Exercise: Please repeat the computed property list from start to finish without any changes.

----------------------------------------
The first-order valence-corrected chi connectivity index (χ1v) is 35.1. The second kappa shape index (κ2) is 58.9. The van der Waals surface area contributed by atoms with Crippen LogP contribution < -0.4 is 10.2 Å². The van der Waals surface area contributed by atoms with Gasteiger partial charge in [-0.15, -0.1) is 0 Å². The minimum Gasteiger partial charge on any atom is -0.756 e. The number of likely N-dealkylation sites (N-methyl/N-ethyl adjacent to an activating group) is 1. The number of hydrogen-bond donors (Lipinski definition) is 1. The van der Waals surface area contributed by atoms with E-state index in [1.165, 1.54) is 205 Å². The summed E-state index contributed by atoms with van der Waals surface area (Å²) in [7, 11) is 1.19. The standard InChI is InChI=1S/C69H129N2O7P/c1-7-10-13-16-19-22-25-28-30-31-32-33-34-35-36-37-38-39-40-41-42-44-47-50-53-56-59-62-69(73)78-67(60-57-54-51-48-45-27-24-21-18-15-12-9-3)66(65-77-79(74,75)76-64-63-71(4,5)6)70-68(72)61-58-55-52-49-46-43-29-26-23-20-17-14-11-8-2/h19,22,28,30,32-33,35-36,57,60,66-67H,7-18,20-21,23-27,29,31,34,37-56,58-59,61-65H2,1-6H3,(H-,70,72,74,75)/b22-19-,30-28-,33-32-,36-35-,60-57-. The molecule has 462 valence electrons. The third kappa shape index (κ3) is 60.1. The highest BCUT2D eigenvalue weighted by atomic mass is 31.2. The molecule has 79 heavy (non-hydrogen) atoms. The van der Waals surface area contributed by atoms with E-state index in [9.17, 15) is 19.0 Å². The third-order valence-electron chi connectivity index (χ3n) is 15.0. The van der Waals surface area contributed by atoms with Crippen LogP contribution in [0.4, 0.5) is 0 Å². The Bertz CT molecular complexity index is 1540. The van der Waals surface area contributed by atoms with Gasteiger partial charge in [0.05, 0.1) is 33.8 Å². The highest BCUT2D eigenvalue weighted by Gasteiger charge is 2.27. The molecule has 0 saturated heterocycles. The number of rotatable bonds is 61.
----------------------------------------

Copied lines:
The first-order valence-corrected chi connectivity index (χ1v) is 35.1. The second kappa shape index (κ2) is 58.9. The van der Waals surface area contributed by atoms with Crippen LogP contribution < -0.4 is 10.2 Å². The van der Waals surface area contributed by atoms with Gasteiger partial charge in [-0.15, -0.1) is 0 Å². The minimum Gasteiger partial charge on any atom is -0.756 e. The number of likely N-dealkylation sites (N-methyl/N-ethyl adjacent to an activating group) is 1. The number of hydrogen-bond donors (Lipinski definition) is 1. The van der Waals surface area contributed by atoms with E-state index in [1.165, 1.54) is 205 Å². The summed E-state index contributed by atoms with van der Waals surface area (Å²) in [7, 11) is 1.19. The standard InChI is InChI=1S/C69H129N2O7P/c1-7-10-13-16-19-22-25-28-30-31-32-33-34-35-36-37-38-39-40-41-42-44-47-50-53-56-59-62-69(73)78-67(60-57-54-51-48-45-27-24-21-18-15-12-9-3)66(65-77-79(74,75)76-64-63-71(4,5)6)70-68(72)61-58-55-52-49-46-43-29-26-23-20-17-14-11-8-2/h19,22,28,30,32-33,35-36,57,60,66-67H,7-18,20-21,23-27,29,31,34,37-56,58-59,61-65H2,1-6H3,(H-,70,72,74,75)/b22-19-,30-28-,33-32-,36-35-,60-57-. The molecule has 462 valence electrons. The third kappa shape index (κ3) is 60.1. The highest BCUT2D eigenvalue weighted by atomic mass is 31.2. The molecule has 79 heavy (non-hydrogen) atoms. The van der Waals surface area contributed by atoms with E-state index in [9.17, 15) is 19.0 Å². The third-order valence-electron chi connectivity index (χ3n) is 15.0. The van der Waals surface area contributed by atoms with Crippen LogP contribution in [0.4, 0.5) is 0 Å². The Bertz CT molecular complexity index is 1540. The van der Waals surface area contributed by atoms with Gasteiger partial charge in [0.05, 0.1) is 33.8 Å². The highest BCUT2D eigenvalue weighted by Gasteiger charge is 2.27. The molecule has 0 saturated heterocycles. The number of rotatable bonds is 61.